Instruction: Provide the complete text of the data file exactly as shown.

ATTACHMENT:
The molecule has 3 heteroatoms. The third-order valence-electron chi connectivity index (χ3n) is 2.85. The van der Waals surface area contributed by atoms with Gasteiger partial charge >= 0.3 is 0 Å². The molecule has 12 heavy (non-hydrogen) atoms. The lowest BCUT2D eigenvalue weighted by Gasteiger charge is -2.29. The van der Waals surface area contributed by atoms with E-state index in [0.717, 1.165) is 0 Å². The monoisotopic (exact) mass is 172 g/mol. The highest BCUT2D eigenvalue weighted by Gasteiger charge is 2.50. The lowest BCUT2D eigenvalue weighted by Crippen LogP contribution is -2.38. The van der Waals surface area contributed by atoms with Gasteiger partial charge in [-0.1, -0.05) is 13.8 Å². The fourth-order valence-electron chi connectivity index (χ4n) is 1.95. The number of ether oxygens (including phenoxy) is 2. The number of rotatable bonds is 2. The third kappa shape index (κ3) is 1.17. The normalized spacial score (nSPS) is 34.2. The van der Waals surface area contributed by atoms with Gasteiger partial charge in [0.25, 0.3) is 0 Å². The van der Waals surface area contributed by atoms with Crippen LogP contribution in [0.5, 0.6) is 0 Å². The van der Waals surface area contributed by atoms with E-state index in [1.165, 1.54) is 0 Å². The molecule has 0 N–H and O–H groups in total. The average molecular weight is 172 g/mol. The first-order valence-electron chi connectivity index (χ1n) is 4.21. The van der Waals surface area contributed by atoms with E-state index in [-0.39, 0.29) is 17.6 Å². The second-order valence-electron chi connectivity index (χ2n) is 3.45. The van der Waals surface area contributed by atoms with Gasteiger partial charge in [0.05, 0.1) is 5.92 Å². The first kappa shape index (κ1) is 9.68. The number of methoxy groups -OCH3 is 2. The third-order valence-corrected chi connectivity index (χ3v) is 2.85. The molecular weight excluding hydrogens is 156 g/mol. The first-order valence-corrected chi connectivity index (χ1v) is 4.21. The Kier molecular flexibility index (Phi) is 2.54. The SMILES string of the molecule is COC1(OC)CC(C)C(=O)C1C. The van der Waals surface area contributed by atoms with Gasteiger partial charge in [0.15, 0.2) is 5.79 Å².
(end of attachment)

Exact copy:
The molecule has 3 heteroatoms. The third-order valence-electron chi connectivity index (χ3n) is 2.85. The van der Waals surface area contributed by atoms with Gasteiger partial charge >= 0.3 is 0 Å². The molecule has 12 heavy (non-hydrogen) atoms. The lowest BCUT2D eigenvalue weighted by Gasteiger charge is -2.29. The van der Waals surface area contributed by atoms with E-state index in [0.717, 1.165) is 0 Å². The monoisotopic (exact) mass is 172 g/mol. The highest BCUT2D eigenvalue weighted by Gasteiger charge is 2.50. The lowest BCUT2D eigenvalue weighted by Crippen LogP contribution is -2.38. The van der Waals surface area contributed by atoms with Gasteiger partial charge in [-0.1, -0.05) is 13.8 Å². The fourth-order valence-electron chi connectivity index (χ4n) is 1.95. The number of ether oxygens (including phenoxy) is 2. The number of rotatable bonds is 2. The third kappa shape index (κ3) is 1.17. The normalized spacial score (nSPS) is 34.2. The van der Waals surface area contributed by atoms with Gasteiger partial charge in [0.25, 0.3) is 0 Å². The van der Waals surface area contributed by atoms with Crippen LogP contribution in [0.5, 0.6) is 0 Å². The van der Waals surface area contributed by atoms with E-state index in [1.165, 1.54) is 0 Å². The molecule has 0 N–H and O–H groups in total. The average molecular weight is 172 g/mol. The first-order valence-electron chi connectivity index (χ1n) is 4.21. The van der Waals surface area contributed by atoms with E-state index in [-0.39, 0.29) is 17.6 Å². The second-order valence-electron chi connectivity index (χ2n) is 3.45. The van der Waals surface area contributed by atoms with Gasteiger partial charge in [0.05, 0.1) is 5.92 Å². The first kappa shape index (κ1) is 9.68. The number of methoxy groups -OCH3 is 2. The third-order valence-corrected chi connectivity index (χ3v) is 2.85. The molecular weight excluding hydrogens is 156 g/mol. The first-order valence-corrected chi connectivity index (χ1v) is 4.21. The Kier molecular flexibility index (Phi) is 2.54. The SMILES string of the molecule is COC1(OC)CC(C)C(=O)C1C. The van der Waals surface area contributed by atoms with Gasteiger partial charge in [0.15, 0.2) is 5.79 Å².